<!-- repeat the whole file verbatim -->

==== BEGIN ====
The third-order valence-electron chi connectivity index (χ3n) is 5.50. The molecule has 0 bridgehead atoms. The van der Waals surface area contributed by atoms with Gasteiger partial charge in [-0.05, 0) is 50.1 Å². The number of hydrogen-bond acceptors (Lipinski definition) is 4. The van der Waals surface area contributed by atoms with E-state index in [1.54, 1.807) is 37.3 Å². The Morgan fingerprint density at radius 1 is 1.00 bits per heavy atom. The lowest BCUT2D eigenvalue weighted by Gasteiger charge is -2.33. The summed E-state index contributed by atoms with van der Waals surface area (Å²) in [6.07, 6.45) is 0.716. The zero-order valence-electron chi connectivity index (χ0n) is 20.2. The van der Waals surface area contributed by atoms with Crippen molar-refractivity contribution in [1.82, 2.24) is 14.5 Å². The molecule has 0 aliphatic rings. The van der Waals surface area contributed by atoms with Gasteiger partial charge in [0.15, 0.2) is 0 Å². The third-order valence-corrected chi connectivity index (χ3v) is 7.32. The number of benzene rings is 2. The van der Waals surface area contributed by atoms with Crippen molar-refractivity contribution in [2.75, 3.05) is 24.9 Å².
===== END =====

The third-order valence-electron chi connectivity index (χ3n) is 5.50. The molecule has 0 bridgehead atoms. The van der Waals surface area contributed by atoms with Gasteiger partial charge in [-0.05, 0) is 50.1 Å². The number of hydrogen-bond acceptors (Lipinski definition) is 4. The van der Waals surface area contributed by atoms with E-state index in [1.54, 1.807) is 37.3 Å². The Morgan fingerprint density at radius 1 is 1.00 bits per heavy atom. The lowest BCUT2D eigenvalue weighted by Gasteiger charge is -2.33. The summed E-state index contributed by atoms with van der Waals surface area (Å²) in [6.07, 6.45) is 0.716. The zero-order valence-electron chi connectivity index (χ0n) is 20.2. The van der Waals surface area contributed by atoms with Crippen molar-refractivity contribution in [1.82, 2.24) is 14.5 Å². The molecule has 0 aliphatic rings. The van der Waals surface area contributed by atoms with Gasteiger partial charge in [0.15, 0.2) is 0 Å². The third-order valence-corrected chi connectivity index (χ3v) is 7.32. The number of benzene rings is 2. The van der Waals surface area contributed by atoms with Crippen molar-refractivity contribution in [2.75, 3.05) is 24.9 Å².